Exploring La Palma

If you’re planning a stay in one of our villas in Mallorca then make sure you pay a visit to the island’s vibrant capital.

Palma de Mallorca is one of the oldest European capitals in the Mediterranean, dating back to pre Roman times and has seen many successive cultures taking root since then, including a period under the Moors, a Byzantine presence and the arrival of the Spanish in 1229. As a result, the city has a pleasing mixture of architecture and a real feeling of antiquity.

La Palma, Mallorca
La Palma – Mallorca’s Vibrant Capital

The physical layout of the city has the port area at its heart, with the huge Cathedral de Mallorca, known as La Seu, sitting to one side of the harbour and dominating the seaside promenade. The port was obviously one of the most important aspects of the city’s geography in historical terms, providing trading routes to North Africa and beyond.

When Spanish and Catalonian cultures began to diverge after the Succession War of 1714, with the emergence of separate cultures and languages, Mallorca, as part of the Balearics, was firmly entrenched as a leading Catalonian stronghold. Its commercial importance was already well established as can be seen in the architectural splendour of the silk exchange, which was constructed in the 1400’s.

The city is a wonderful place for exploring as a pedestrian, with many narrow streets winding through the oldest parts towards the Bellver Castle and the Royal Palace of La Almudaina, which are yet further examples of the city’s architectural riches. Palm and tree-lined avenues provide pools of shade and there are plenty of restaurants and cafes where visitors can pass the time of day.

The Castell de Bellver is a particularly interesting building as it can claim to be Europe’s first circular castle. It sits in densely wooded grounds, occupying a commanding position overlooking the harbour and dates back to the 13th Century. Similarly the Palace of La Almudaina has a position of strategic importance and while the main structure dates back to the Moorish occupation of the fourteenth century, it is believed to be built on the foundations of much earlier fortifications.

As a seaside resort, naturally enough, there are some wonderful sandy beaches within close proximity to the city’s centre. The Platja de Palma and Platja de Palma in the El Arenal area boast fine sand and palm trees, ideal for city break visitors who fancy a day at the beach. With a vibrant nightlife and several large hotels the city is an exciting alternative to the traditional beach holiday location.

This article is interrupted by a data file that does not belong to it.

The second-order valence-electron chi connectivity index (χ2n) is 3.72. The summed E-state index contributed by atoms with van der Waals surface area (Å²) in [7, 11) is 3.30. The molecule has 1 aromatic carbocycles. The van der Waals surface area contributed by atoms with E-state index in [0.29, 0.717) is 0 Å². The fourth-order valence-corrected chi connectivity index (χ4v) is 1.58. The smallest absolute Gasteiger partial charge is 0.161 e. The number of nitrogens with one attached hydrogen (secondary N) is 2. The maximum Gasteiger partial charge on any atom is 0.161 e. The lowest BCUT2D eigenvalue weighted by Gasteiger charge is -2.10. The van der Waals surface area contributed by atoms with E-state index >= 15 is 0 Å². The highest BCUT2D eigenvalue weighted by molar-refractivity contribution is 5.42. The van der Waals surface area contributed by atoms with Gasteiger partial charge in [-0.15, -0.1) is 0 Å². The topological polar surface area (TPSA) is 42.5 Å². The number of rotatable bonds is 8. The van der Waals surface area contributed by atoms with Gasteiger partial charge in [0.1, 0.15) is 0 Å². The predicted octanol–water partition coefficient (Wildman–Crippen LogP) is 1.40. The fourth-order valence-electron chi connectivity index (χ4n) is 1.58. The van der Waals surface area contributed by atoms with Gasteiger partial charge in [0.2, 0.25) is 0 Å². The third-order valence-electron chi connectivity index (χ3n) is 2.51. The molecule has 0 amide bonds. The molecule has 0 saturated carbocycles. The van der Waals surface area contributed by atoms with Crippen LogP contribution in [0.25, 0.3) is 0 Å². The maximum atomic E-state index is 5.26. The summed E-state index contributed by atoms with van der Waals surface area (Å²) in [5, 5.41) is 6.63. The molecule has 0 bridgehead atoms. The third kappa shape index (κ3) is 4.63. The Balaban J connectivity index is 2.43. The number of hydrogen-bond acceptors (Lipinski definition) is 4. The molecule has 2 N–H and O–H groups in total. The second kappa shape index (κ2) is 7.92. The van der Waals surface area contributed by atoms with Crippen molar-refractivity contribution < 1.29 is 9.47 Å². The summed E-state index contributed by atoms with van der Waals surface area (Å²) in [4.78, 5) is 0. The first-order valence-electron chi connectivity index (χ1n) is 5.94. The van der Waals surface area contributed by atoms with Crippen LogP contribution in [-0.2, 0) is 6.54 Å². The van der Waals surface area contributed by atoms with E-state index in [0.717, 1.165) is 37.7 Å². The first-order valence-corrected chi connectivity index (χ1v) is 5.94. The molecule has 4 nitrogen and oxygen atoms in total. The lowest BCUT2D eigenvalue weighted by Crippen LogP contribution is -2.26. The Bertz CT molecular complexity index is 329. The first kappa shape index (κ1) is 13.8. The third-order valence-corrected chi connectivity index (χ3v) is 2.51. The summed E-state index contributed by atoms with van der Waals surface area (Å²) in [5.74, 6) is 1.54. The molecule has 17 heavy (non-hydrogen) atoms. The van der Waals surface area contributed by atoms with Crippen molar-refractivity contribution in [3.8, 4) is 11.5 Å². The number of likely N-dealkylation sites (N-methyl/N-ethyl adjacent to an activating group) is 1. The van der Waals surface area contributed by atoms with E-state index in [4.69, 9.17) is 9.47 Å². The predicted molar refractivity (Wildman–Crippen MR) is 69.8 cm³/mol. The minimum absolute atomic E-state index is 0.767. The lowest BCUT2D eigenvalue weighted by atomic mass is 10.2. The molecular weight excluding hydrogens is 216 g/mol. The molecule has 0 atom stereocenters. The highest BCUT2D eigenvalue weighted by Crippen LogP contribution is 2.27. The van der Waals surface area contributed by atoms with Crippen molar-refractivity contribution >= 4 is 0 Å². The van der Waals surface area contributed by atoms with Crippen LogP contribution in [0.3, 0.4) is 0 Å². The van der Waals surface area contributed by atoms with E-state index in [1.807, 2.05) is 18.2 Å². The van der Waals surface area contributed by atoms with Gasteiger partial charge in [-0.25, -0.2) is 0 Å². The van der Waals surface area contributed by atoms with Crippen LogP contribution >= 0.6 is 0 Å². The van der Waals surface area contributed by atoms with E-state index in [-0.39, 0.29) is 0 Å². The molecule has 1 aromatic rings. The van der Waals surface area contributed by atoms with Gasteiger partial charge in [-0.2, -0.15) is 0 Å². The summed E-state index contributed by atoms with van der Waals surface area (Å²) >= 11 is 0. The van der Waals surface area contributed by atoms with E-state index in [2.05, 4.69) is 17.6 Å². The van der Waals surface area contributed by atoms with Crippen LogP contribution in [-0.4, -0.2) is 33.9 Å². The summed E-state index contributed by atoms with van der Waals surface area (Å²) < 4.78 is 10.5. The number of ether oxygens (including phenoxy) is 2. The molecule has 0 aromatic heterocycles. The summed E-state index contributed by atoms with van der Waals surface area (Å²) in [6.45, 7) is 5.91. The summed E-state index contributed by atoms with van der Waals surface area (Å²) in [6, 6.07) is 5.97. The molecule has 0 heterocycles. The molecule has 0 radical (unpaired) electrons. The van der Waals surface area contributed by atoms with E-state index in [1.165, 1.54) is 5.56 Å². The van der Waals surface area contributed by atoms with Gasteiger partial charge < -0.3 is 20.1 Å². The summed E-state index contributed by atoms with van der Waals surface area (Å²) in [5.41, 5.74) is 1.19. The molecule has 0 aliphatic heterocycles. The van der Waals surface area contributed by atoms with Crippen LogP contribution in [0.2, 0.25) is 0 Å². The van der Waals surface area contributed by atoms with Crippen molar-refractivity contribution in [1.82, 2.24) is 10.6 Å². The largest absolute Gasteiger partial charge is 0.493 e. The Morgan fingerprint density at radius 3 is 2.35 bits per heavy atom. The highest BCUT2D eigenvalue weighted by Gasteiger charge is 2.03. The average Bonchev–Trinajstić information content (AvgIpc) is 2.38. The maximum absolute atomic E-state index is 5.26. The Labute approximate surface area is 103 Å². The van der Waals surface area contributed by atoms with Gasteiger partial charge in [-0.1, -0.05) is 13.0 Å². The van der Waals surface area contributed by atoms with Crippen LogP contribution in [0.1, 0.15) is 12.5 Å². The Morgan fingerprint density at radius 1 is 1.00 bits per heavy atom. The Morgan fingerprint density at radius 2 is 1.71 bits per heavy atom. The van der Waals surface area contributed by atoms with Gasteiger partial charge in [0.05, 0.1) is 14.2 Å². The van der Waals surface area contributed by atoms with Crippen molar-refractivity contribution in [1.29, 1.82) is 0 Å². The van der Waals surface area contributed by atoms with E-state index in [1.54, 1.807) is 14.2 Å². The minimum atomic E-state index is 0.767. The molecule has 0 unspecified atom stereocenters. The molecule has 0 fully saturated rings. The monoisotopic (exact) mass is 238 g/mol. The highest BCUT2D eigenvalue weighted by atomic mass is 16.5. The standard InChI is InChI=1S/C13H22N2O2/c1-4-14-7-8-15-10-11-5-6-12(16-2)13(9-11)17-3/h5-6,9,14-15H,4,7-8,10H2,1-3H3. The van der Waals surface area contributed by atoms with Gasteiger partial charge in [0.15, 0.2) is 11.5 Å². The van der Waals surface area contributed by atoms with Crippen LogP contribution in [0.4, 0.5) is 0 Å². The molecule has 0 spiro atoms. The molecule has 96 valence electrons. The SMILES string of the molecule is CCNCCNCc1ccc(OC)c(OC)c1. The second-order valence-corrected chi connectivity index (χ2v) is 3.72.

Visit the official Palma de Mallorca website for more information about the capital and upcoming events there.

Mallorca Property Prices Grow Faster Than London’s

If you thought recent price rises in the London property market were impressive then you’d best think again. As a small Spanish island in the Balearics is currently outpacing even the priciest boroughs in the British capital, such as Chelsea and Kensington, with property prices on Mallorca surging by nearly 16% in the last 12 months, according to international estate agents Chesterton Humberts.

Villa, Mallorca
Prices Rose By 16% Last Year

Britain’s capital city isn’t the only property hot spot in the world at the moment. As according to the Chesterton Humbert’s report other locations such as the Cote D’Azur, Barbados and Switzerland have also experienced serious price growth over the last year, with little Mallorca leading the way.

Just as the property market in London has been fuelled by investment from overseas the picture is much the same in Mallorca, with interest primarily coming from the German, Russian and Swiss markets – as well as from the UK. British buyers, buoyed by the recent improvement in the domestic economy, low interest rates and rising house prices in the UK, are now turning to overseas property as a viable investment once again, with Mallorca very much on their radar.

And whilst property prices across Spain as a whole have fallen since the onset of the crisis in 2007 certain pockets, such as the top end market in Mallorca have remained largely unaffected, driven by both rental investors and retirees. As a result prices on the island have now risen by 38% since 2007, whilst in the last 12 months the 16% rise in price has outstripped other markets, such as London. With the level of foreign investment estimated to have doubled over the last five years, now accounting for some 30% of all transactions on Ibiza and Mallorca during the course of 2013 alone. A figure reflected in the fact that over 18% of all residents of Mallorca are now of non-Spanish origin.

All of this of course makes very happy reading for the thousands of overseas owners of holiday rental properties in Mallorca, who not only enjoy excellent rental returns from their properties but also substantial capital growth.